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Baby Sleep Tips & Support


What does a good bedtime routine actually look like...

Updated: May 5, 2023

Well, the truth is, it can look however you would like and however works for you as a family, as long as it is consistent.

Bedtime routines play an important role in achieving a successful night’s sleep for little ones. They provide structure to an evening and enable the child to feel secure and calm before going to sleep. Babies thrive on routine and structure and having a consistent bedtime routine can really help a baby feel secure and content. When a baby knows what to expect and understands that sleep is coming soon, their body will naturally start to produce melatonin (the sleep hormone) to prepare for sleep.

Bedtime routines can include baths, massages, books, songs or even TV if this helps your little one to wind down. Bedtime routines do not have to be over-complicated and although it is important for them to follow the same structure you do not necessarily need to read the same story every night (unless you want to of course!). Here is an example of a simple bedtime routine:

milk —> bath time —> nappy/pyjamas —> top up feed —> bedtime story —> goodnight kiss and cuddle —> into cot or crib awake

The aim of the bedtime routine is that once completed, the baby will feel secure and loved before bedtime and prepared for sleep.

To help bedtime be as successful as possible, it is important that your baby has had the optimum wake window before the routine begins. These wake windows change as babies grow and start from as little as 60 - 90 minutes of awake time before bedtime for a 4 -10 week old and are closer to 4 - 5 hours for babies older than 14 months.

As mentioned above, there is no hard and fast rule for the perfect bedtime routine- the most important thing being consistency. Therefore bedtime routines which work for one family will not necessarily work for others. For example, if one child finishes nursery quite late and there is not a huge amount of time between nursery collection and bedtime a short bedtime routine will be required. However, if there are minimal time restrictions a longer bedtime may work better, perhaps allowing time for a massage with lotion to help the little one relax. As long as the same order of events are followed each night, the number of events is not significant.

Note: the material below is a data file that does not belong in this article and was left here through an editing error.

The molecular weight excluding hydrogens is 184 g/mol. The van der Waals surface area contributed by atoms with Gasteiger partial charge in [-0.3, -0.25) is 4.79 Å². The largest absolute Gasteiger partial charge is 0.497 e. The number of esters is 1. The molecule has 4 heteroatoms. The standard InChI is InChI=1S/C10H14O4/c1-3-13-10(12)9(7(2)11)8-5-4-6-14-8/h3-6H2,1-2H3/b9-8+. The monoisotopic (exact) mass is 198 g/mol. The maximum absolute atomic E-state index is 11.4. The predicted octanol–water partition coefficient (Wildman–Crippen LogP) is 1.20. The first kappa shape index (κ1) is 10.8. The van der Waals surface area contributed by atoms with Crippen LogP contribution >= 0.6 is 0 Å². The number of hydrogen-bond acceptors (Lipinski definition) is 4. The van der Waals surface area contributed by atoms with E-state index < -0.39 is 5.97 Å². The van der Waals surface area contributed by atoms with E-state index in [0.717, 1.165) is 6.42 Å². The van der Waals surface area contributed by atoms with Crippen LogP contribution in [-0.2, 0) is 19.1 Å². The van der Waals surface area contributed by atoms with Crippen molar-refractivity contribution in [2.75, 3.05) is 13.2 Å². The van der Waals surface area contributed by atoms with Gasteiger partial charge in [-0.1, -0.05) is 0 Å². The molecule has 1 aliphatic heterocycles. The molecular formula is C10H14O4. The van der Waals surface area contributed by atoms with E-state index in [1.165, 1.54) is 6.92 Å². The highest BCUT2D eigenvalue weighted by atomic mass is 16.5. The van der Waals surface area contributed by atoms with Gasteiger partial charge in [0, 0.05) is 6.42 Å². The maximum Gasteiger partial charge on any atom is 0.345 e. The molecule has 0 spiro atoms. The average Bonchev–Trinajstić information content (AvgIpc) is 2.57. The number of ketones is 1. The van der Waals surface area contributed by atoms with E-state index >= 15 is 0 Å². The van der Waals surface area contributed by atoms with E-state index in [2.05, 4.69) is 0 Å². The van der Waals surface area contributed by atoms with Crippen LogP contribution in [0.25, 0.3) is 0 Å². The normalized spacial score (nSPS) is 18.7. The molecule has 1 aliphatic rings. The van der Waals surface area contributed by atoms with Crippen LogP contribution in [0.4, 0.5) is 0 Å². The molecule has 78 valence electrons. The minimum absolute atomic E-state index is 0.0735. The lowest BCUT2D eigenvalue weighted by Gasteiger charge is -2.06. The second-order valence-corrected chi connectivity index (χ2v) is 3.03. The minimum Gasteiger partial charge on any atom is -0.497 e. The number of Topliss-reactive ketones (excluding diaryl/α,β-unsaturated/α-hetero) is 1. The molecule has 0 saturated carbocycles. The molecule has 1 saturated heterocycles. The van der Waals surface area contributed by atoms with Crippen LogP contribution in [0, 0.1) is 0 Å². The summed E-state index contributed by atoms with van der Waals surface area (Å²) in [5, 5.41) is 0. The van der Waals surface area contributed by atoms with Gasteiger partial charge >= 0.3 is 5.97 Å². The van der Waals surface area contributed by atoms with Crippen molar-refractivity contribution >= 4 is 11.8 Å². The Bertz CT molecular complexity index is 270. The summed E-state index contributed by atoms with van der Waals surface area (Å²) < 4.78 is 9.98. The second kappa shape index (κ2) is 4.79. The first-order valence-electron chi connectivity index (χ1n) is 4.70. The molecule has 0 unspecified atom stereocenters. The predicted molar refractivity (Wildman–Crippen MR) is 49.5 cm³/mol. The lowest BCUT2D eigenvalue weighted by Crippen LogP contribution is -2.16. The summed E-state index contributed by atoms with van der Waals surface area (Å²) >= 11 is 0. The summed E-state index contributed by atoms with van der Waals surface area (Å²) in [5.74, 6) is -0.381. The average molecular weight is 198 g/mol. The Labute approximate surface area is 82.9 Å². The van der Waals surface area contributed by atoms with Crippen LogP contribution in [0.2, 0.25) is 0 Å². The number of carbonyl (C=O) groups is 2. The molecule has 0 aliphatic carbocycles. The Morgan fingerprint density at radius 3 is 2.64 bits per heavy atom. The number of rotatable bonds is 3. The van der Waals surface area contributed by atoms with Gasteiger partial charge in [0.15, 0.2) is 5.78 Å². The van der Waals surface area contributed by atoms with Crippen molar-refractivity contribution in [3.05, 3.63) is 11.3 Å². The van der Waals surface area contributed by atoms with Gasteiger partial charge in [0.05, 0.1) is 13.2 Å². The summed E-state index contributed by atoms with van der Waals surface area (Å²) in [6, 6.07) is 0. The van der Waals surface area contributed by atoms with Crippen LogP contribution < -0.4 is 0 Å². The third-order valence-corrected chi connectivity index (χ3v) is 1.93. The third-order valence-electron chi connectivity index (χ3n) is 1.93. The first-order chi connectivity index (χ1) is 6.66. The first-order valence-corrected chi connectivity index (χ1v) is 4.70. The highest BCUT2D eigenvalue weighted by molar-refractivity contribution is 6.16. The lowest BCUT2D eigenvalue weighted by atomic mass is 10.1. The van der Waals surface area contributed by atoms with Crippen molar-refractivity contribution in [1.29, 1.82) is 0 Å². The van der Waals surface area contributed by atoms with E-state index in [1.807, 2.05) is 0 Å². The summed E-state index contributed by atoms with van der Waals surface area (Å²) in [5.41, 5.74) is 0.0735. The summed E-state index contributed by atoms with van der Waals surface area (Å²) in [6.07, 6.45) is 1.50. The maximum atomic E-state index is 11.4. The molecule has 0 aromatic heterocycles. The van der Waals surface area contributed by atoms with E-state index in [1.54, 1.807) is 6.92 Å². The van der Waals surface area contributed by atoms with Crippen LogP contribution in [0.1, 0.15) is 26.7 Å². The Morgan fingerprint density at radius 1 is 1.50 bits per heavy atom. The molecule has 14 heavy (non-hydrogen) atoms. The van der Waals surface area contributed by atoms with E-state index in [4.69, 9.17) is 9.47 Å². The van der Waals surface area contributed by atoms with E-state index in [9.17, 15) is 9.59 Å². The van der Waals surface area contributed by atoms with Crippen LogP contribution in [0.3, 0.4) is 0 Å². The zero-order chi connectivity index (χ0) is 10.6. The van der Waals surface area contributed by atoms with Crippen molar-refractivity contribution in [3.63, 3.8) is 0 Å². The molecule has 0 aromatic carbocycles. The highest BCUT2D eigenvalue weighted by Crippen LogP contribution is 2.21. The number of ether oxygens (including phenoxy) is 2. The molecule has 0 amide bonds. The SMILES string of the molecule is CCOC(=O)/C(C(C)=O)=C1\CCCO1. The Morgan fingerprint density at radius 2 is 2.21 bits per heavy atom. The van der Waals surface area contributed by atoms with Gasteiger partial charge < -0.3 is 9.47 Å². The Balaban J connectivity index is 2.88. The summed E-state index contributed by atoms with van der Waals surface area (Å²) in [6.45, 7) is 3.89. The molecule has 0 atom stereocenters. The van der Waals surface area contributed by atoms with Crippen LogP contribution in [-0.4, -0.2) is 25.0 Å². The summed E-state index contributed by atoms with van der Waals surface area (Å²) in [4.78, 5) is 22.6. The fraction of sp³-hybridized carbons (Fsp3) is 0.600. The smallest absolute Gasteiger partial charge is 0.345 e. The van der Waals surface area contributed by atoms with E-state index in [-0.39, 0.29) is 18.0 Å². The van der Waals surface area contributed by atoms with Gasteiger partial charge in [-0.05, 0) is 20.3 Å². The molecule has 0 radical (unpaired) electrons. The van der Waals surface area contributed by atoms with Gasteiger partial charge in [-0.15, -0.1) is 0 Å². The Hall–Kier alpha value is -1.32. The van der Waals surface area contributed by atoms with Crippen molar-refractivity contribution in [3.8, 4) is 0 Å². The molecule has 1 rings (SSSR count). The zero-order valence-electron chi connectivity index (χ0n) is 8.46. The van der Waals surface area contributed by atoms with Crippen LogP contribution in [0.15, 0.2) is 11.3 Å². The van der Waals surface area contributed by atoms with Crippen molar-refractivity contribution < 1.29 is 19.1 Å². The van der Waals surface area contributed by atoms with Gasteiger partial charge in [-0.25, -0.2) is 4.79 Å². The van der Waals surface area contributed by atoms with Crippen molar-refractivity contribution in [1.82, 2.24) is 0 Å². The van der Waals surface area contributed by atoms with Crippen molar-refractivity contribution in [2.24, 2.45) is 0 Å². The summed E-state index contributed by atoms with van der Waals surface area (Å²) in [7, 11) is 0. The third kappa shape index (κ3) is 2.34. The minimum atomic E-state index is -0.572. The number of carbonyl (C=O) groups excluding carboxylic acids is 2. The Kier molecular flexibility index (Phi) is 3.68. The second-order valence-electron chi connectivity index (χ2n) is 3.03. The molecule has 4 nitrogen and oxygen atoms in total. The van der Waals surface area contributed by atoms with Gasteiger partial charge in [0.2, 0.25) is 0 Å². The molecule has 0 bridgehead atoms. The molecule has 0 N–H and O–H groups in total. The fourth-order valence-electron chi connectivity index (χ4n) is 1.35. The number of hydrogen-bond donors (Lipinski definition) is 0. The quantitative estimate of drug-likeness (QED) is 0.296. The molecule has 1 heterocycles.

The same principle around bedtime routines is true when there is more than one child. Adding another child into the mix can complicate the routine but it is important to ensure as much consistency as possible. Bedtime routines can be followed by siblings of different ages to some extent (depending on the age gap) and if there is a larger age gap it can work well for the older sibling to help get the younger sibling ready for bed as part of their bedtime routine. Again, consistency is the crucial and ensuring that bedtime routines are not too time consuming but achievable every day is the key to success.

Whilst the bedtime routine is paramount, it is also important to look at the wider picture and ensure the sleep environment is optimal. It is advised to avoid bright lights before bed time and if possible dim the lights or use a lamp to help signal to your baby that it is time for bed.

Hopefully this has helped dispel some of the myths of bedtime routines being overly complex and shows that they are achievable to all and when consistently followed go hand in hand with a good night’s sleep.


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